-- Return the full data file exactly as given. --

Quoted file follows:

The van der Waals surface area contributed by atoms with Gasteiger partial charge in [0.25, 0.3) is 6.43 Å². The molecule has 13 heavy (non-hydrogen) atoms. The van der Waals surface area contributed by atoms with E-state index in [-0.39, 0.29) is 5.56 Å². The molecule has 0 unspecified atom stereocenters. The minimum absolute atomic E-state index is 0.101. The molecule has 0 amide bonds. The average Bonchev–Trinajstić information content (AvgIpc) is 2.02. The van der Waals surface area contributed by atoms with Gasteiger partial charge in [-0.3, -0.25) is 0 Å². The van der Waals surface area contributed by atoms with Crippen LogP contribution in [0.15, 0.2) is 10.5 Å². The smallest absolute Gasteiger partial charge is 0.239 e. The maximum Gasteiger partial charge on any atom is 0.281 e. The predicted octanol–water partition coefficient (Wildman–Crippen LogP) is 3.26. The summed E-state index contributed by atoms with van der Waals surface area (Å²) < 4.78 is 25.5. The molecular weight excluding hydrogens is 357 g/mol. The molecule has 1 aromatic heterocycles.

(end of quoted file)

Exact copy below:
The van der Waals surface area contributed by atoms with Gasteiger partial charge in [0.25, 0.3) is 6.43 Å². The molecule has 13 heavy (non-hydrogen) atoms. The van der Waals surface area contributed by atoms with E-state index in [-0.39, 0.29) is 5.56 Å². The molecule has 0 unspecified atom stereocenters. The minimum absolute atomic E-state index is 0.101. The molecule has 0 amide bonds. The average Bonchev–Trinajstić information content (AvgIpc) is 2.02. The van der Waals surface area contributed by atoms with Gasteiger partial charge in [-0.3, -0.25) is 0 Å². The van der Waals surface area contributed by atoms with Crippen LogP contribution in [0.15, 0.2) is 10.5 Å². The smallest absolute Gasteiger partial charge is 0.239 e. The maximum Gasteiger partial charge on any atom is 0.281 e. The predicted octanol–water partition coefficient (Wildman–Crippen LogP) is 3.26. The summed E-state index contributed by atoms with van der Waals surface area (Å²) < 4.78 is 25.5. The molecular weight excluding hydrogens is 357 g/mol. The molecule has 1 aromatic heterocycles.